The amount of money a woman spends on makeup and beauty products a year sometimes astounds me. It’s the type of thing that gets me a little anxious. For that reason alone, I’m that girl that will use up every last drop even when it looks like there is nothing left. I feel so guilty tossing something out even if I know I’m not going to get any more benefit out of it. I received an email from bareMinerals this week announcing that they were launching a recycling program.
Bring in your empty empty makeup and skincare containers to any bareMinerals boutique and receive points towards your next bareMinerals purchase. They don’t need to be a product of bareMinerals and can come from anywhere as they are accepting all brands. If you’ve finished up an entire product, you might as well get something for it in return, right? I love the idea of makeup and beauty recycling programs and am excited to share the news! For a list of other brands that are doing similar programs with other benefits, click here.
Are you guys ready for something random? I recently just got back from Vegas about a month ago and while we were there, Tommy, Leslie and I caught Mashmello at a daytime pool party. The following night we found ourselves at a local dive bar watching non-stop American Ninja Warrior. To see these two things combined into one could not be more perfect.
Also do we think that that is really Marshmello or someone else wearing his costume? I’ve been wondering this the entire time.
- The Guide to Every Wedding Dress Code (for men) [Esquire]
- Second Life Podcast: Linda Wells on Founding Allure, Being Fired and Moving On [My Domaine]
- 30 Days Inside Chinese Livestreaming [Beme News]
- America’s Best New Restaurants of 2018 [Bon Appétit]
- How the 1 Percent Do Burning Man [NY Post]
- 50 Things Every Guy Should Know How to Cook [Cool Material]
- How Heath Ledger’s Joker Was Born
I know this video won’t sit well with people so full disclosure now, if this makes you feel uncomfortable, you don’t need to watch it. I watched this short doc this week and found it fascinating. The New York Times does a good job with these. This viewpoint and world could not be farther from my own views and beliefs, but Kevin and I often watch these docs so that we can have a better understanding and a more well-informed awareness. Things like this remind me that these viewpoints exist in more than just documentaries and profiles of individuals. They live deeply in social media, in jabs that masked as jokes, and in those that are in our close circles. I remain curious just to understand where these views stem from.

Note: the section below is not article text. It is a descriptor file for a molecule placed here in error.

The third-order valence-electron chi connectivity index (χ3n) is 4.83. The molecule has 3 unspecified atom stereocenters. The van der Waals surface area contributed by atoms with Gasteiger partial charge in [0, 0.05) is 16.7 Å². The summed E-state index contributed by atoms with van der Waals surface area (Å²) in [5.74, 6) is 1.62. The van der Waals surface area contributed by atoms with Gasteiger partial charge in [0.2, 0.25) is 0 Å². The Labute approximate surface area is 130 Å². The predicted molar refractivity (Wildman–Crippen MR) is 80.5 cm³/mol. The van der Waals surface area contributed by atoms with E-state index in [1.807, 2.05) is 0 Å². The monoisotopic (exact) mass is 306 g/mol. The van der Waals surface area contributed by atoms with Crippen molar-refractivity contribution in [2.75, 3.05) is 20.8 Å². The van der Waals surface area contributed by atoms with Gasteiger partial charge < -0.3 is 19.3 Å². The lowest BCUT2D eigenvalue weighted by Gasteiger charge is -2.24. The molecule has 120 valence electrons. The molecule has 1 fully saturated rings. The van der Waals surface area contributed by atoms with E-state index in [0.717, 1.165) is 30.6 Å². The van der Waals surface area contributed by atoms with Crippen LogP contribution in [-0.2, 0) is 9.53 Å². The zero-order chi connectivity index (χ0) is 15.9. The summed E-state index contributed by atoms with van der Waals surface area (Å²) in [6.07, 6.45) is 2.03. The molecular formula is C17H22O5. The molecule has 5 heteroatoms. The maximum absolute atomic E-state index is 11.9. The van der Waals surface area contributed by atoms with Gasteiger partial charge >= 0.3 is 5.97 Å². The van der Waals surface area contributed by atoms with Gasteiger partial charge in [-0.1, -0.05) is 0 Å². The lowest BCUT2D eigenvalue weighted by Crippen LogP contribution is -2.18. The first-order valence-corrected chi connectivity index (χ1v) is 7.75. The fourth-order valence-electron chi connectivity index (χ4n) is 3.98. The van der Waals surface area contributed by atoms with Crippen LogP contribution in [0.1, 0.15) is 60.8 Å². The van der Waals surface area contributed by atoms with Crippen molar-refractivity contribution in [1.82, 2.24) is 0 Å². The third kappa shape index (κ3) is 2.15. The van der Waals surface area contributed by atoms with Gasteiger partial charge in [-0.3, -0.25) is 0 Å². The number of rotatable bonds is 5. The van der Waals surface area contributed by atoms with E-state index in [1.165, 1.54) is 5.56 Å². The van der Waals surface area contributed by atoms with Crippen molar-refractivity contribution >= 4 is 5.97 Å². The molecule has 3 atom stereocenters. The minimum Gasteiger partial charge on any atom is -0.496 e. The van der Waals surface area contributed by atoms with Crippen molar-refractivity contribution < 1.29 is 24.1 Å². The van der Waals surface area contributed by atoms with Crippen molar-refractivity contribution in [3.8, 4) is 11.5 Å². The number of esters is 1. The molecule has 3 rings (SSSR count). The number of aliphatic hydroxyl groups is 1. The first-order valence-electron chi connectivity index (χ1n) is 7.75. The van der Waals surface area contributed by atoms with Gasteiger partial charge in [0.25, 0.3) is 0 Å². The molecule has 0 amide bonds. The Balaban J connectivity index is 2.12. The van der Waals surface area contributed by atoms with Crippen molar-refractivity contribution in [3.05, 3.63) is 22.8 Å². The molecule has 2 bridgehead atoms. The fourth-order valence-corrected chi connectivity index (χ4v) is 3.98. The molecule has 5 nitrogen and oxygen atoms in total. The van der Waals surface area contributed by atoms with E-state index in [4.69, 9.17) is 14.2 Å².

There are certain moments in life where you hear something that you’re never gonna forget. I just recently re-introduced Kevin to music and had played Maggie’s “Give a Little” to him in the car. As much as I love this song, I’ll never forget watching the moment that Pharrell discovered Maggie, essentially leading the world to discover Maggie. It’s somewhat of a lengthy clip, but it’s worth watching. You can see the exact moments where he is absolutely stunned by her in different parts of the song. Not long after this, Maggie released more songs and then did the festival circuit. She was becoming a fan favorite, but this is where she started. I love moments like these.
I want to start this post by getting something out of the way. A year ago, I wrote a piece on Yow Yow! sharing a difficult childhood moment that I faced that had to do with my identity – my ethnicity. It was challenging for me to write to begin with. After it was posted, I received backlash (from an individual), which resulted in me having a panic attack on my way to work. It was yet another moment in my life where I felt isolated and even having this platform for nearly nine years at the time, I was made to feel like I had done something wrong.
In the last few years, I’ve started to share more about my life when I can muster up the courage. It is never my intention to offend anyone. With every sensitive post I consider writing, I send a first draft and sometimes a second draft to Veronica before posting. I want to make something clear. I’m not a journalist. No one currently writes on Yow Yow! except for me. I’m not trying to push my opinions onto anyone else. You can choose to not read Yow Yow! ever if something I say upsets you. I never come in expecting my experiences to resonate with anyone. I consider myself lucky if I get just one person that can relate, but it is okay to walk away from this and not feel anything. We all process experiences and feel emotions differently towards a variety of things and that is fine.
That one day of backlash from one person wasn’t great. I was only able to get over it after receiving messages from people that thanked me for sharing my story because it is often stories from Asian Americans that get overlooked because we don’t fit in. At its core, Yow Yow is here to share the stories of others, which we’ve done so many times and mine when I feel brave.